“The result of these discussions is the Manchester Accommodation Business Improvement District proposal, and I am delighted that hoteliers’ have voted in favour of creating an innovative, business-led solution to some of the problems we have been facing as a sector.
“A supplementary fee for guests, added to the final accommodation bill, is now an established norm within the travel sector across the world, and the Manchester ABID will now bring our accommodation sector in line with European and global counterparts and competitors.”
According to bosses at the ABID, the money made from the scheme will be used for marketing the city as a destination.
It will also entice further ‘large-scale events’ like festivals and conferences to come to Manchester during the off-season, as well as increasing the cleanliness of the streets, and ‘improving guest welcome’.
Following the pandemic and various Covid lockdowns, demand to visit Manchester has risen.
First new UK coal mine in 30 years to open in the North West
The government has given permission for the first new UK coal mine in 30 years to open in the North West.
Michael Gove approved the mine despite concerns regarding the climate impacts from both Conservative MPs and experts.
According to the BBC the mine would be located in Cumbria, and would be digging for coking coal to be used in steel production – both in the UK and across the world.
However, critics have said that the new coal mine would undermine climate targets, also pointing out that demand for coking coal is declining.
On the other hand, supporters of the project say it will both create jobs and reduce the UK’s need to import coal.
But supporters claim the mine, near Whitehaven, will create jobs and reduce the need to import coal.
The West Cumbria Mining project – which will be located near Whitehaven – has been in the balance for two years.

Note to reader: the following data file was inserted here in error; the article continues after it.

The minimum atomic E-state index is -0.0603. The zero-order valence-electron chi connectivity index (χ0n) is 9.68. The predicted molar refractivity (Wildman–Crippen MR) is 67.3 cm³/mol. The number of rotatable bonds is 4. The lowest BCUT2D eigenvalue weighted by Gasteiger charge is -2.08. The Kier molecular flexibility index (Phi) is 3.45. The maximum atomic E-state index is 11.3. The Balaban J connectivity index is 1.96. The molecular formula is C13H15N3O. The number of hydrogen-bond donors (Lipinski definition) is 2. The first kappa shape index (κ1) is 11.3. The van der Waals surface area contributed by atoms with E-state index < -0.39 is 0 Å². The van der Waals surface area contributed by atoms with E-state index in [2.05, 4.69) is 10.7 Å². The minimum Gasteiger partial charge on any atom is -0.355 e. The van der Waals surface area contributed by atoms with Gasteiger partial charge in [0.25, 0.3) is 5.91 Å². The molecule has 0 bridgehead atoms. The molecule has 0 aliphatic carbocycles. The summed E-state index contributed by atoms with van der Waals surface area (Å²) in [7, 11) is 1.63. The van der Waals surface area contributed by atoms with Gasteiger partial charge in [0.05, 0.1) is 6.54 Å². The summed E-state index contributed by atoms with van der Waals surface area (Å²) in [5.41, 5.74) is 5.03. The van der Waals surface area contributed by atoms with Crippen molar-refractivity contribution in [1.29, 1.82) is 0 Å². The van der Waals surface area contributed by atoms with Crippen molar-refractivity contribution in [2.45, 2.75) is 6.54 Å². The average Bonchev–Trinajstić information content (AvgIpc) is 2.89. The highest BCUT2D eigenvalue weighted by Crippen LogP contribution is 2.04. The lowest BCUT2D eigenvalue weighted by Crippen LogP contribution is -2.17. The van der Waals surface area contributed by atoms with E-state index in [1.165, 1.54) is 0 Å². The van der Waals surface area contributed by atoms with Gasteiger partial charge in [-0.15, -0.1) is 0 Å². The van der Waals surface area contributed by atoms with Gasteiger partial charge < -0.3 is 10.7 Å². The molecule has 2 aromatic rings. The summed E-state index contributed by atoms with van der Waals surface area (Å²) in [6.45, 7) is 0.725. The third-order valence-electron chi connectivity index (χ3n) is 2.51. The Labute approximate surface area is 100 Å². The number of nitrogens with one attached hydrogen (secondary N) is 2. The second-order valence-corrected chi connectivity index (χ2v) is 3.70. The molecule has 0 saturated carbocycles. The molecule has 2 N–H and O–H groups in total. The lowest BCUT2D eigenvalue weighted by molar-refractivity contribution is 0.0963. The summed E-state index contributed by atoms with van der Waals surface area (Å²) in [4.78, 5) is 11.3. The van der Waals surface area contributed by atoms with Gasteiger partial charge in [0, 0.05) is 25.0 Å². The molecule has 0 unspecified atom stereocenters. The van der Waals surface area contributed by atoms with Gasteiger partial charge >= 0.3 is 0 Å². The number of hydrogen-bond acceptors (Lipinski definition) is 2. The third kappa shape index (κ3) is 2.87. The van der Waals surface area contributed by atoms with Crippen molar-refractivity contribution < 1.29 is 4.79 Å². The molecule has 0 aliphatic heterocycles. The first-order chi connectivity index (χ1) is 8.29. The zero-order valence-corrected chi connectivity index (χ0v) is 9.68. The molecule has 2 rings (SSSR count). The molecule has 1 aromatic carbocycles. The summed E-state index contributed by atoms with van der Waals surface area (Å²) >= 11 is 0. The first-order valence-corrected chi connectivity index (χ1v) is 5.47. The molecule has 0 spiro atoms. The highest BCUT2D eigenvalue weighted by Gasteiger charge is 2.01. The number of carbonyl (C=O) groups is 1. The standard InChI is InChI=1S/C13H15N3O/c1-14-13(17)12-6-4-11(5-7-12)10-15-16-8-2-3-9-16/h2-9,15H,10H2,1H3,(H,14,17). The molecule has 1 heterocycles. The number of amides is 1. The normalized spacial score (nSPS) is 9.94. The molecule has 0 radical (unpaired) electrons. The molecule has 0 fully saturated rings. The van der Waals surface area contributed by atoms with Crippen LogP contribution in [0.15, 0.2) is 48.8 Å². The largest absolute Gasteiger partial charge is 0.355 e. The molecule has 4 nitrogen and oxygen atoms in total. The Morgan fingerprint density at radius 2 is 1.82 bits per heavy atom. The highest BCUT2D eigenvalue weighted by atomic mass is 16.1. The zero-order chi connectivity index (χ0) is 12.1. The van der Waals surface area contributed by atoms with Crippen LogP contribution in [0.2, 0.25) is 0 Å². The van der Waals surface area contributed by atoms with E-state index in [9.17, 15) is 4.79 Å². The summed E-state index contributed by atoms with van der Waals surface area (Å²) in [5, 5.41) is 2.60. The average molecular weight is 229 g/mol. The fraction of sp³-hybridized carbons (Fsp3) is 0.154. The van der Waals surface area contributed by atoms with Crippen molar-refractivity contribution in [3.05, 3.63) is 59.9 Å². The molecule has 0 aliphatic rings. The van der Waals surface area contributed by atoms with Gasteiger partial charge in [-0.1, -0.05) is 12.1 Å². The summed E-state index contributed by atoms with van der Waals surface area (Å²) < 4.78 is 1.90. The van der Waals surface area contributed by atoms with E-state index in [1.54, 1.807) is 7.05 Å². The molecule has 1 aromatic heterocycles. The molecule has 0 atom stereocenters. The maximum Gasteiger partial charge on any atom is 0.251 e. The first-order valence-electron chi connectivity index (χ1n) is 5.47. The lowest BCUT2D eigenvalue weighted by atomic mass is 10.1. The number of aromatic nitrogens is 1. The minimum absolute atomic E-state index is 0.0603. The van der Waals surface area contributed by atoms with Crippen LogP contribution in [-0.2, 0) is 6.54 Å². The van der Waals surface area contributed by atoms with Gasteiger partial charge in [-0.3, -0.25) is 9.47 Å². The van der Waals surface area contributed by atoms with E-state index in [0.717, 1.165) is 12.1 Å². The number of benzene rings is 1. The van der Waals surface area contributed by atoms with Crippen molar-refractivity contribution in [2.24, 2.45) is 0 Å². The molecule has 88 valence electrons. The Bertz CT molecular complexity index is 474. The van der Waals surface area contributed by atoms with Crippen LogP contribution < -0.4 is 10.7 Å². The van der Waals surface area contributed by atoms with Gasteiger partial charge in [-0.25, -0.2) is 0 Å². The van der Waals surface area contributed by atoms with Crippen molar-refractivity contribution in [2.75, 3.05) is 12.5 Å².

The local county council initially approved the mine in 2020, but this approval was suspended in early 2021 before the COP26 climate conference in Glasgow.
The government’s climate change adviser said at the time that the coal mine would increase carbon emissions.
26-year-old who died in horror crash named as family pay tribute to ‘sensitive soul’
‘Saadat was a much-loved brother, son, and great human being’
A 26-year-old man who was killed in a horror crash in Manchester this weekend has been named.
Three others were critically injured in the collision, but have since been confirmed as being in a ‘stable’ condition by police.
The incident occurred on Chancellor Lane around 7am Sunday morning, and within minutes officers had attended the scene.
The man who sadly passed away has now been named as Saadat Shah, with his family paying tribute to the ‘sensitive soul’.
Saadat’s family said: “Saadat was a much-loved brother, son, and great human being. His life was just starting, and he just came back from Paris for his birthday last week.
“He had so many plans and was going to get married soon. He was very close with all members of his family, and he greatly loved everyone.
“A sensitive soul, he will be dearly missed by everyone forever. RIP.”
According to police, a car travelling away from the city centre lost control before colliding with a bollard – with no other vehicles involved.
Four men were taken to hospital to be treated, however Saadat sadly passed away despite the best efforts of medics
The other three occupants, aged 23, 24 and 29, suffered ‘life threatening injuries’, however in an update on Monday, December 5th, a Greater Manchester Police spokesperson said the car’s driver was in a ‘critical but stable’ condition.
The vehicle’s two other passengers are also in a stable condition, police said, but both have serious injuries.
No arrests have been made in relation to the crash, and GMP’s Serious Collision Investigation Unit are still appealing for anyone who may have seen the accident during the early hours to get in touch.
Officers want to speak to anyone who may have footage – including dashcam, mobile phone or CCTV/doorbell footage – from the area in the moments both before and after the crash.
Anyone with information can contact police on 0161 856 4741 quoting incident 713 of 4/12/22, or pass on details via their LiveChat function at www.gmp.police.uk or anonymously via the independent charity Crimestoppers on 0800 555 111.